You may recall that not all that long ago, Rick Perry was bandied about by “Green Room Republicans*” (those in the Republican party responsible for talk show booking, etc.) as the hero of the Republican base. Perry was going to come out of Texas, enter the nomination battle, and speedily hand out defeats to his rivals. Perry’s “straight-talking” Texan style, coupled with the view that he was a champion of libertarian-leaning Tea Party Republicans, appealed to many in the Republican base, those who tend to drive voter turn-out in primary battles. Perry’s ride to an easy victory, however, has come not really materialized. After performing poorly in a number of Republican debates, voices in the Republican party, and in the media, started crying out for a new hero. In a field of candidates seen populated with candidates labeled as “flip-floppers” (Romney), “unelectable” (Bachmann, Cain, Paul, Santorum), and “un-serious” (Gingrich), “straight-talking,” potential candidates seem to suck up all the oxygen in the room. New Jersey Governor Chris Christie, following in the footsteps of Rick Perry and Mitch Daniels, has emerged as the latest straight-talker, a possible candidate who could potentially rise above petty bickering and speak to the issues that Republican primary voters care about.

In spite of his constant denials, Christie’s name keeps being floated as a possible contender for the GOP nomination. At this late stage of the game, however, a Christie candidacy would face numerous challenges that might prove insurmountable. With the first Republican contests scheduled to be held in January of 2012, a new entrant to the race would only have a scant fifteen weeks to undertake all the groundwork needed to produce a viable presidential campaign. Fundraising, especially in early states like Iowa and New Hampshire, requires a very hands-on commitment from a candidate. Voters in Iowa and New Hampshire like to believe they have a feel for the candidates, meaning that town hall meetings and small-scale meet-and-greets are key to establishing a candidate’s support.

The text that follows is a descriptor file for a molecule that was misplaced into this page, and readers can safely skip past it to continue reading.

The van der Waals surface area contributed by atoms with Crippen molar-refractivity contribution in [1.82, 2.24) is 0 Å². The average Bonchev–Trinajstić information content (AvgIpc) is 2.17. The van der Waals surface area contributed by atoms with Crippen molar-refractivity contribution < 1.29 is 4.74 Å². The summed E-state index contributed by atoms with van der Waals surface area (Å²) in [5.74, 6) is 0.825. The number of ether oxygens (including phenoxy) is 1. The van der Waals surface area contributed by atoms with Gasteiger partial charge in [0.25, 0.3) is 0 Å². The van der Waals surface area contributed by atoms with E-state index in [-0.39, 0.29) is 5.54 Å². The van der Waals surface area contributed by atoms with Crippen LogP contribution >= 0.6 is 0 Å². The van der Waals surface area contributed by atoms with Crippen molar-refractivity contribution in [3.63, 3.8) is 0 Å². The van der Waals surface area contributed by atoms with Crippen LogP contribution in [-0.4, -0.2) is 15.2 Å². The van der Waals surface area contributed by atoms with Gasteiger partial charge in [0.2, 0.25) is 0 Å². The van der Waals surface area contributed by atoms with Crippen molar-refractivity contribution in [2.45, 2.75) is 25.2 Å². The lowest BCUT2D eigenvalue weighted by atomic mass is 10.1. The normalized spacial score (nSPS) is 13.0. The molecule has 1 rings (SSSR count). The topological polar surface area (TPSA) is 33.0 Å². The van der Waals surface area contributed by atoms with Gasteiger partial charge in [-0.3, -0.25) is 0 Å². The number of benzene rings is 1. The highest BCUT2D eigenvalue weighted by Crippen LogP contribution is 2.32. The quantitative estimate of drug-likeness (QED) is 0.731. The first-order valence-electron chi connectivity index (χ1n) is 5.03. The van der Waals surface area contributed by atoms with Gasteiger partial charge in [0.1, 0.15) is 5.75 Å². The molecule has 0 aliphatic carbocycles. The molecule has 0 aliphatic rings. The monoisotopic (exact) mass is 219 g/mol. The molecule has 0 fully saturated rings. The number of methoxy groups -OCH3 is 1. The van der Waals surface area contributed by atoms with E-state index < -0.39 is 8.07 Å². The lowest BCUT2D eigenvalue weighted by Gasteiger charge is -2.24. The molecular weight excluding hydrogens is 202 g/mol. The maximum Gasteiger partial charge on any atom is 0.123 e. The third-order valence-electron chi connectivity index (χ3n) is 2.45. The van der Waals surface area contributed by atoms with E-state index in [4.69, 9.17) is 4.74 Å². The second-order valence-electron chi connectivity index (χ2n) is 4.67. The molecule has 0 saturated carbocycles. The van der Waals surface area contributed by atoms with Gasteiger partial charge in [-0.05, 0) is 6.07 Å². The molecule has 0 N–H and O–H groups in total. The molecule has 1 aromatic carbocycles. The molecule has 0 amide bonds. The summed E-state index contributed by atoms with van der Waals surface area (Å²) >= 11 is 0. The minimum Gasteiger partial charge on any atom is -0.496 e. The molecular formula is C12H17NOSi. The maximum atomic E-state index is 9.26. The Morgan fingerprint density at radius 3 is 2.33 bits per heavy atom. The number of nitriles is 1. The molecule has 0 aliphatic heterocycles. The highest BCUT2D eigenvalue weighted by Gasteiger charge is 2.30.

Any candidate attempting to enter the race at this point would have his work cut out for him. The hurdles for a sitting governor to conquer are even more problematic, requiring near-constant travel and campaigning, calling the candidate away from any responsibilities at home. Unlike some of the other candidates in the field, Christie’s position as a sitting governor would produce just one more boundary to his being able to travel around the country over the next few weeks.

Not to mention, of course, that Christie has repeatedly denied over and over that he will run. In our modern political world, denials of an intention to run for public office are taken with a grain of salt. At least. Usually more. Whole buckets of salt.

 

*The very clever term “Green Room Republicans” was coined by John Dickerson on the Slate Political Gabfest “The Big Green Tractor” Edition, September 30, 2011